Now I wanted to see Tolstoy's studio and asked the attendant for directions. She said, "Our writer liked to work far from the noises of the house; he had many children, also many servants. Go through that corridor, over there," she indicated the far end of the house with her chin. "You'll find it at the end of the narrow hallway, on the right."
The superintendent realized that I was a foreigner when I asked the question. With a half smile, she started up a conversation, "You seem to enjoy our revered Lev Nikolayevich." In the Russian fashion, she used Tolstoy's first name and patronymic.
"Oh, I love him! For a long time I've wanted to come here."
"At the entrance, I noticed that you're reading a favorite story of ours, Master and Man. Good, isn't it?"
"The description of the blizzard is one of the best things I've read in my life. This is why I decided to come here today, with a snowstorm at its heights."
"There's nothing special about the storm in the story; in this country we have blizzards all the time," she continued with a disdainful smile. "What's special is how the master, Brekhunov, dies to save Nikita, his servant," she concluded.
I was having too good a time to debate the inspector. A bit of humor would have come in handy, but I felt too awed by Tolstoy's surroundings. So I asked instead, while returning the inspector's half smile, "Well, isn't that a matter of interpretation?"
"You foreigners don't understand us." The inspector's eyes were now as overcast as her dark gray suit. "Brekhunov made his money taking advantage of others, he was a merchant all his life. But, at the verge of death, he saw how empty his life had been. This is why Tolstoy wrote the story: to remind us that he, himself, discovered the emptiness of his wealth later in life."
I imagined that the inspector was a Slavophile, filled with the official truth, those people did not welcome foreigners. Feeling provocative, I added like a dissident, "Maybe what Brekhunov did can be seen as the most Christian of virtues, charity."
"Nonsense!" My words were an heresy to the official's ear.
"Let's reason together," I tried to keep the dialogue going. "Tolstoy had already gone through his religious conversion when he wrote the story. Isn't it possible that he's describing a virtue of Christian life, 'Help thy neighbor'? "
"Outsiders always feel entitled to an opinion!" The inspector continued in the same tone, "I'm telling you: Brekhunov decided to save his servant, Nikita, because he felt the peasant's life was worth more than his own. This is why he used his body to cover Nikita's. He knew that only one of them, not both, had a chance to survive the blizzard."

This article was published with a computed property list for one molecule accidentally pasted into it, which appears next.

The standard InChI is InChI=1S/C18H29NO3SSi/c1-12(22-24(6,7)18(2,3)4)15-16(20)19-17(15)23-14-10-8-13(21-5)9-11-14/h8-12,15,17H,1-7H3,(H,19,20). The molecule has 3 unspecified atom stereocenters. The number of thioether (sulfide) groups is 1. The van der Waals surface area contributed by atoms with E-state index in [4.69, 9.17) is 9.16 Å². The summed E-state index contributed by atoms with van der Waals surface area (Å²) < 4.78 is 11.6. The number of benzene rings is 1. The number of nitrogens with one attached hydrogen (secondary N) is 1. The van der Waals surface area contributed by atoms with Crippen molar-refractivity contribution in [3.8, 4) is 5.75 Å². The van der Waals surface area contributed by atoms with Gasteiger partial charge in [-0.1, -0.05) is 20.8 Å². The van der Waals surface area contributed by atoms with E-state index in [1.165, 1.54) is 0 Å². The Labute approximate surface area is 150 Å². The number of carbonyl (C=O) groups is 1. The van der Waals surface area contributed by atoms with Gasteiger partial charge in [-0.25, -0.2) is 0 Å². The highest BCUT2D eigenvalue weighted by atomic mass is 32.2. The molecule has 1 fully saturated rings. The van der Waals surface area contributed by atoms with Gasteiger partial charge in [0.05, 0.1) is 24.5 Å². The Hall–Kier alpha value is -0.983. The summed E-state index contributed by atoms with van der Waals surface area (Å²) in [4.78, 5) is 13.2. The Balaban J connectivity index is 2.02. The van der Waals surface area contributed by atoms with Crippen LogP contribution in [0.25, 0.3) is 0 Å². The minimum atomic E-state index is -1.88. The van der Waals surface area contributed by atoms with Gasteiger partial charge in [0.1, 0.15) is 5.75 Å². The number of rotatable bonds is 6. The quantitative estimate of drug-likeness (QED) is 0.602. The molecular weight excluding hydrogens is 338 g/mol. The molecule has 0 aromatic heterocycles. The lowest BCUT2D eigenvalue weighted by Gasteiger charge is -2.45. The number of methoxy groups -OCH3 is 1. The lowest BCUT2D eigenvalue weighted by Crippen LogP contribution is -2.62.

"I know that. But don't you think his gesture can have more than one meaning?"
"No, the gesture has only one meaning." The inspector's pitch rose, I feared Tolstoy's house might come down with its thunder. "At the time, our Lev Nikolayevich had already developed a strong class consciousness, he was already an early socialist. He had Brekhunov save Nikita as his ultimate moment of truth. The great Tolstoy revered his own country roots, the peasantry. Above all, he was an admirer of 'natural man.' And Nikita, the peasant, epitomized all that."
"What about Tolstoy's Christian conversion later in life?"
"You need guidance." The inspector did not answer my question. "It's not here in Moscow, but only at Yasnaya Polyana, the place where the writer was born, that you can see—really see—what I'm talking about. You should visit the estate one day."
"Believe me, I've tried," I uttered ironically, waving a quick good-bye.
I turned around and followed the attendant's directions to the far end of the house. And, there, at the end of the narrow corridor, was Tolstoy's studio. Resurrection, a work of fiction dealing with spiritual regeneration, had been written here. The room was small and sober, the furniture sparse. To the right stood the wooden desk where the writer worked. Opposite were a couple of armchairs; the rug on the floor had seen better days. The heavy snow falling against the tiny window directly across from the door illuminated the room. Tolstoy's desk was enveloped by the most seductive of twilights.
When I left the house a few minutes later, the snow seemed about to wipe out the city of Moscow. I drove back home slowly, my car still skating through the streets. Once, I had to pull over because the wind was so strong. The stop gave me a chance to pull Master and Man from my backpack and find the passage I wanted. It was an old verse by Pushkin that Petrukha, one of the peasants, had evoked when Brekhunov and Nikita stopped at his grandfather's house to get warm along the way. It read:
The storm be darkling over the sky,
It spins the whirling snow,
Now like a beast it roars out wild,
Now like a babe sobs low.
I felt gratified that Tolstoy's spirit—in the voice of a peasant reciting Russian poetry—had prevailed in my mind well above the inspector's words.
Keith and I shared a moment of togetherness over dinner that evening, engaging in one of those literary discussions we so much enjoyed. I told him yet again about the alluring power of nature; how enchanted I had been by the snow spinning against the windows, the shadow cast over the objects in the grand rooms upstairs, the twilight on Tolstoy's desk. Keith suggested we visit the house together.
After dinner, with the help of a dictionary, I finished Master and Man in a single stretch.